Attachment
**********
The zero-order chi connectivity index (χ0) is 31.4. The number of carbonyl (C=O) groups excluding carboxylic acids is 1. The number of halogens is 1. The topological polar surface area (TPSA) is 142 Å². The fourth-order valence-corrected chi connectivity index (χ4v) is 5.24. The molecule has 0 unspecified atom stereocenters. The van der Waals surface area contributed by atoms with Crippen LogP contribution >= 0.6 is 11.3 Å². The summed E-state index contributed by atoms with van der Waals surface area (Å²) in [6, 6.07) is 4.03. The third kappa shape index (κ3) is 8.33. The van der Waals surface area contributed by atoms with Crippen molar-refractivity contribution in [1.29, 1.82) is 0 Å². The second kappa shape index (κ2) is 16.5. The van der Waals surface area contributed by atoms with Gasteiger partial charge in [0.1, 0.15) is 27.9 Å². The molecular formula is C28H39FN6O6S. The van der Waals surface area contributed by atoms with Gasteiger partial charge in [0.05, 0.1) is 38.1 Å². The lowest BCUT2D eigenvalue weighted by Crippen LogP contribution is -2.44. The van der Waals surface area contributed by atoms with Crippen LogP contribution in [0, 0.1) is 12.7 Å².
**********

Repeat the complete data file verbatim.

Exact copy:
The zero-order chi connectivity index (χ0) is 31.4. The number of carbonyl (C=O) groups excluding carboxylic acids is 1. The number of halogens is 1. The topological polar surface area (TPSA) is 142 Å². The fourth-order valence-corrected chi connectivity index (χ4v) is 5.24. The molecule has 0 unspecified atom stereocenters. The van der Waals surface area contributed by atoms with Crippen LogP contribution >= 0.6 is 11.3 Å². The summed E-state index contributed by atoms with van der Waals surface area (Å²) in [6, 6.07) is 4.03. The third kappa shape index (κ3) is 8.33. The van der Waals surface area contributed by atoms with Crippen molar-refractivity contribution in [1.29, 1.82) is 0 Å². The second kappa shape index (κ2) is 16.5. The van der Waals surface area contributed by atoms with Gasteiger partial charge in [0.1, 0.15) is 27.9 Å². The molecular formula is C28H39FN6O6S. The van der Waals surface area contributed by atoms with Gasteiger partial charge in [0.05, 0.1) is 38.1 Å². The lowest BCUT2D eigenvalue weighted by Crippen LogP contribution is -2.44. The van der Waals surface area contributed by atoms with Crippen LogP contribution in [0, 0.1) is 12.7 Å².